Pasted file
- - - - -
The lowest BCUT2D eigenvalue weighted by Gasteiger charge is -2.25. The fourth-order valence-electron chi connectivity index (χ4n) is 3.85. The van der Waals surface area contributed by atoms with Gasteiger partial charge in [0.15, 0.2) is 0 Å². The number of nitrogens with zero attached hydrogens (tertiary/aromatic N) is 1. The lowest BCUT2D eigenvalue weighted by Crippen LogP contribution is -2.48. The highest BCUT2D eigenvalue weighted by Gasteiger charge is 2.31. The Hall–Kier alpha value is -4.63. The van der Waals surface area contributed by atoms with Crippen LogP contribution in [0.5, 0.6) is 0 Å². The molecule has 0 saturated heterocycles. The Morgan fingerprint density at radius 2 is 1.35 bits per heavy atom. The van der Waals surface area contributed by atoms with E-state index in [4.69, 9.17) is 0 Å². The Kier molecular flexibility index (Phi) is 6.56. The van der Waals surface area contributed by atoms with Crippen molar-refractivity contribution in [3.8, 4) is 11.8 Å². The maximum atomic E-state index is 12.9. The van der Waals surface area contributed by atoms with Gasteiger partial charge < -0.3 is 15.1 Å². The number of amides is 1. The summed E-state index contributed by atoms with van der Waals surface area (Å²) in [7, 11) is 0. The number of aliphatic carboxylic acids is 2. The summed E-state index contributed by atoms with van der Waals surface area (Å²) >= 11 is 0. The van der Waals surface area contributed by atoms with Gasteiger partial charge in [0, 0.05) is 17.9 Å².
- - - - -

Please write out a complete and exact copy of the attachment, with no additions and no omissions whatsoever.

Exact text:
The lowest BCUT2D eigenvalue weighted by Gasteiger charge is -2.25. The fourth-order valence-electron chi connectivity index (χ4n) is 3.85. The van der Waals surface area contributed by atoms with Gasteiger partial charge in [0.15, 0.2) is 0 Å². The number of nitrogens with zero attached hydrogens (tertiary/aromatic N) is 1. The lowest BCUT2D eigenvalue weighted by Crippen LogP contribution is -2.48. The highest BCUT2D eigenvalue weighted by Gasteiger charge is 2.31. The Hall–Kier alpha value is -4.63. The van der Waals surface area contributed by atoms with Crippen LogP contribution in [0.5, 0.6) is 0 Å². The molecule has 0 saturated heterocycles. The Morgan fingerprint density at radius 2 is 1.35 bits per heavy atom. The van der Waals surface area contributed by atoms with E-state index in [4.69, 9.17) is 0 Å². The Kier molecular flexibility index (Phi) is 6.56. The van der Waals surface area contributed by atoms with Crippen molar-refractivity contribution in [3.8, 4) is 11.8 Å². The maximum atomic E-state index is 12.9. The van der Waals surface area contributed by atoms with Gasteiger partial charge < -0.3 is 15.1 Å². The number of amides is 1. The summed E-state index contributed by atoms with van der Waals surface area (Å²) in [7, 11) is 0. The number of aliphatic carboxylic acids is 2. The summed E-state index contributed by atoms with van der Waals surface area (Å²) >= 11 is 0. The van der Waals surface area contributed by atoms with Gasteiger partial charge in [0, 0.05) is 17.9 Å².